Professor Catherine Noakes, Leeds University for her role in advising the NHS and the government at the highest level during the pandemic, shaping life-saving guidance based on her expertise in environmental and engineering controls.
Exeter University Sewers4COVID team led by Professor Dragan Savic FREng applied machine learning to sewer epidemiology to estimate the number of infected people in a certain geographical area to track the spread of infection.
BOC Customer Engineering Services who maintained the oxygen supplies to treat COVID-19 patients across the UK. BOC engineers set up oxygen systems at six Nightingale centres, including the largest medical oxygen system ever installed.
Teledyne-e2v’s Matt Benson, Elliot Dervish and Jonathan Parker, who developed and manufactured the Handy Hook for front line NHS staff across Essex and London, to limit their interaction with surfaces carrying the virus.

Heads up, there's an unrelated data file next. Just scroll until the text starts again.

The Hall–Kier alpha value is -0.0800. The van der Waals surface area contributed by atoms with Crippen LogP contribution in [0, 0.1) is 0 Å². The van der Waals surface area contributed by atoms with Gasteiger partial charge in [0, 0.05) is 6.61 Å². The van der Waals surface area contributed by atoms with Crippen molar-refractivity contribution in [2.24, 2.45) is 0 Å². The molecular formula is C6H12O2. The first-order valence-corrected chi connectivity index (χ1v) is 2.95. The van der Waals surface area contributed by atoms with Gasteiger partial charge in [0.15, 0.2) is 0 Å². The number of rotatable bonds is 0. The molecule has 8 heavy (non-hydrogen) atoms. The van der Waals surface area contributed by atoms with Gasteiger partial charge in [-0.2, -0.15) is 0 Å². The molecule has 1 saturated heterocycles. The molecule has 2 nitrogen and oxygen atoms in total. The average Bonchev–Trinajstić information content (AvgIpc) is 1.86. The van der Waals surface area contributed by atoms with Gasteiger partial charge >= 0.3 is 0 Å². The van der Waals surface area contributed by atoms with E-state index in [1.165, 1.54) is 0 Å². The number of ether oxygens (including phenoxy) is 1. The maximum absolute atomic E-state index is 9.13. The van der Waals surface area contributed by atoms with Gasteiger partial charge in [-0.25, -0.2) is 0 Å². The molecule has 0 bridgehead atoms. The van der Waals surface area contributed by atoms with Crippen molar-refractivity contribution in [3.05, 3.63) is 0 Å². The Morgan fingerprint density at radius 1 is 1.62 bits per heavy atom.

Mott MacDonald’s Martyn Frackelton and Ian Watkins, who project managed both NHS Nightingale London and NHS Nightingale North West, enabling the massive field hospitals to care for patients within two weeks of being announced.
Chair of the Academy’s Awards Committee, Professor Raffaella Ocone added that engineering skills proved to be of vital importance during the current pandemic, a fact reflected in the breadth of nominations for the awards.
“While I am delighted that we are able to recognise some of these outstanding achievements with these awards I am mindful that the important work of the vast majority of engineers will remain largely outside the public’s consciousness. They are all deserving of our thanks and admiration for their continuing positive contribution to society,” she remarked.
Photo: Award winner Jean Morris of the National Physical Laboratory (NPL) with team member Arthur View